When Boise Weekly asked director Jean-Marc Vallee about casting Reese Witherspoon in Wild, the extraordinary adaptation of Cheryl Strayed's 2012 autobiographical odyssey, he shook his head and laughed.
"No, you have it backwards," said Vallee, whose directing cred skyrocketed with 2013's The Dallas Buyers Club. "Reese actually hired me. You can say that she was the one who cast me. She's the boss."
Witherspoon had optioned Wild: From Lost to Found on the Pacific Crest Trail three months before it was published in March 2012, but Strayed's no-holds-barred memoir was a risky property for an actress who would need to strip bare—literally and figuratively—in order to portray a woman who had lost everything, including her mother, her marriage, her job and her sense of self before spiraling into a life defined by addiction by the age of 26.
"I think we made a film that tells women not to be ashamed of their bodies, in any experience they had," said Witherspoon when asked about Wild's stark drug and sex scenes. "People deal with so much hardship; but this is about finding yourself and most importantly, it tries to say that it's going to be OK."
Strayed's book (which rocketed to the top of The New York Times Best Seller list, was translated into 30-plus languages and was NPR's Best Book of the Year), is a first-person account of Strayed's solo trek across the Pacific Crest Trail, from the Mojave Desert to the Oregon-Washington state line. More than that, it is a story of one woman's grief, healing and salvation, and more than a few critics were appropriately fearful of diluting such a fierce book into a neat-and-easy Hollywood treatise.
"My biggest challenge was to make this movie as emotional and powerful as the book was," Vallee told BW during the premiere of Wild at the 2014 Toronto International Film Festival. "Cheryl's book was amazing because it had zero censorship, and it's rare to read something with such honesty."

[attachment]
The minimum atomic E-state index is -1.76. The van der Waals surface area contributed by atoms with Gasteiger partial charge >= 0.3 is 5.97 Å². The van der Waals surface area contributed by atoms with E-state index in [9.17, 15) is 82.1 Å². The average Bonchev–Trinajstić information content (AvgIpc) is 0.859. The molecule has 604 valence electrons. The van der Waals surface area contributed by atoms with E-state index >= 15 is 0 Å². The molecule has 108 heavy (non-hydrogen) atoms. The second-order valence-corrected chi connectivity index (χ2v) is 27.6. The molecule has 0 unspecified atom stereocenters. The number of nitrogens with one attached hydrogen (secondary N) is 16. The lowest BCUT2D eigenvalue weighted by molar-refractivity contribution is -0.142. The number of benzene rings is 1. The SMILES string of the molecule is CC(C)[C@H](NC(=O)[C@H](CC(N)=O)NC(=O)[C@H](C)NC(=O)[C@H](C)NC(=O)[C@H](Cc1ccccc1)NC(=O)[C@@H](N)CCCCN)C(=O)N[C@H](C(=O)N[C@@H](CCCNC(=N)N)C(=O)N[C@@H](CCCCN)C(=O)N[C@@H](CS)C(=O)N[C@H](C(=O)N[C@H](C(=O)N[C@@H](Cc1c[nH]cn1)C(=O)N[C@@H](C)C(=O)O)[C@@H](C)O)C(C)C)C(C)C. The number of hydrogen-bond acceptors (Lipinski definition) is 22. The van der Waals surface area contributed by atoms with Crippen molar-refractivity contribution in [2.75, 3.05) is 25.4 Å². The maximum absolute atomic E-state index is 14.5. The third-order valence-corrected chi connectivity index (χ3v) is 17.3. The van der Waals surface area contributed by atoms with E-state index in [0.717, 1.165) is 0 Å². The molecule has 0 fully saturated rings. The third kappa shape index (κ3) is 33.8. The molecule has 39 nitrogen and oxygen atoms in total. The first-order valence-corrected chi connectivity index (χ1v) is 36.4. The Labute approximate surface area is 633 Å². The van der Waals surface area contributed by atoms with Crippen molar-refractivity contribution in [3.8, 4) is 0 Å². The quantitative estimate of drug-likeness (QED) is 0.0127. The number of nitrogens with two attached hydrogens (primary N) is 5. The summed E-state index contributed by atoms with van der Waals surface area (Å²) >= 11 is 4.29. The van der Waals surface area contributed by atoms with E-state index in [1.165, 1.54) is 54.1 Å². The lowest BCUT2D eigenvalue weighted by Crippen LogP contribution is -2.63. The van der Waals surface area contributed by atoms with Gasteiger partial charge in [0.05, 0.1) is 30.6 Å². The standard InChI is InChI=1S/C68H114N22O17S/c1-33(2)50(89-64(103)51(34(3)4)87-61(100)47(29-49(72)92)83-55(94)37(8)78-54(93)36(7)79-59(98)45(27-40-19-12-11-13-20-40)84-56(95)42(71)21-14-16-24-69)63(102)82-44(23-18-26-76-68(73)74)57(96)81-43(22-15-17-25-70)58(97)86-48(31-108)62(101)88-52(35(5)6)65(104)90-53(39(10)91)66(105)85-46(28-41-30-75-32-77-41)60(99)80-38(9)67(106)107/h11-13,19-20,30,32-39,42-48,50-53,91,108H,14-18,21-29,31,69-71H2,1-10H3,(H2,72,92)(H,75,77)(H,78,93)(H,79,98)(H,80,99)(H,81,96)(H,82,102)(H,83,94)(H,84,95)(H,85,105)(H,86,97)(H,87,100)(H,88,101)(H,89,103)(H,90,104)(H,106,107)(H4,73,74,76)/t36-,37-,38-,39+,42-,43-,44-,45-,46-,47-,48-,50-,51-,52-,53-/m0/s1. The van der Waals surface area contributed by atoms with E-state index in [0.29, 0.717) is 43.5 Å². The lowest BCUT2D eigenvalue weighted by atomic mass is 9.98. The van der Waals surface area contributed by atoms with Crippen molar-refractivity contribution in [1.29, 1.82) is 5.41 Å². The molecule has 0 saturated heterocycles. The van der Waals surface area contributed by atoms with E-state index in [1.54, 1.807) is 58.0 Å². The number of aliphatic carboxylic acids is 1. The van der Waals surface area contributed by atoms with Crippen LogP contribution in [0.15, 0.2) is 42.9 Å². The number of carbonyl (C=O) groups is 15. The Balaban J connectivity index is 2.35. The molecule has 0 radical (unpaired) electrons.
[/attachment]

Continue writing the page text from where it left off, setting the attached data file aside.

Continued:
Strayed made a point of making the trip to Toronto to endorse how successfully Witherspoon and Vallee had adapted her story.
"Even before my book was published, Reese somehow got a copy of it and read it in one weekend," Strayed told BW. "She called me right away to say 'I want to bring this book to the screen.' Look, Reese is a major movie star, but I really wanted to know from her why she wanted to do this."
Most important for the film, Strayed said, was to capture the emotional mystery between herself and her late mother, played in a heartbreaking performance by Laura Dern.
"It was critical that the representation with my mother be portrayed accurately," said Strayed. "Reese and Laura blew me away."
Perhaps more than any other element of Strayed's journey, the film's portrayal of her relationship with her mother pushes Wild to rare on-screen honesty and far beyond what some critics call Oscar-baiting. Wild will certainly be one of the Motion Picture Academy's nominees for Best Picture—and Witherspoon, Dern and Vallee should all plan on attending the Oscar ceremony in February—but Wild is a major and authentic achievement of acting and storytelling.
Witherspoon says she was, at first, pretty convinced she could pull off pretending to carry a ridiculously heavy backpack.
"I've been on plenty of movie sets and they usually stuff things like suitcases and backpacks with newspapers," she said. "I said, 'For sure, I can pretend that this is heavy.'"
But director Vallee would have none of it.
"No, no, this backpack is going to be heavy," Vallee told the Oscar-winning actress, ordering the pack to be filled with camping gear.
Moviegoers will sense that the backpack is digging deep into Witherspoon's shoulders. More importantly, she doesn't over-act, trying to be convincing in her struggle to carry it; her character tries, without success, to will her mind to believe the pack is lighter than it is.
"But after five-and-a-half weeks of filming and carrying that pack for hours-on-end, I got used to it. And isn't that the way it should really be?" said Witherspoon.
A word of caution for anyone thinking Wild is a "woman's picture." It is a tale of one woman's endurance, but she is not an everywoman. In fact, Strayed was at the bottom-most rung of life's ladder, something that too many of us can relate to.
"I knew even before my book was published that this wasn't going to be a book just for women," said Strayed. "Yes, I'm a feminist and I love to tell my own and other women's stories. But from the beginning, I insisted that Wild was never marginalized. And what's really beautiful is that it never was."
The bonus is that even more people will undoubtedly pick up Strayed's inspiring book after seeing Witherspoon play her so magnificently.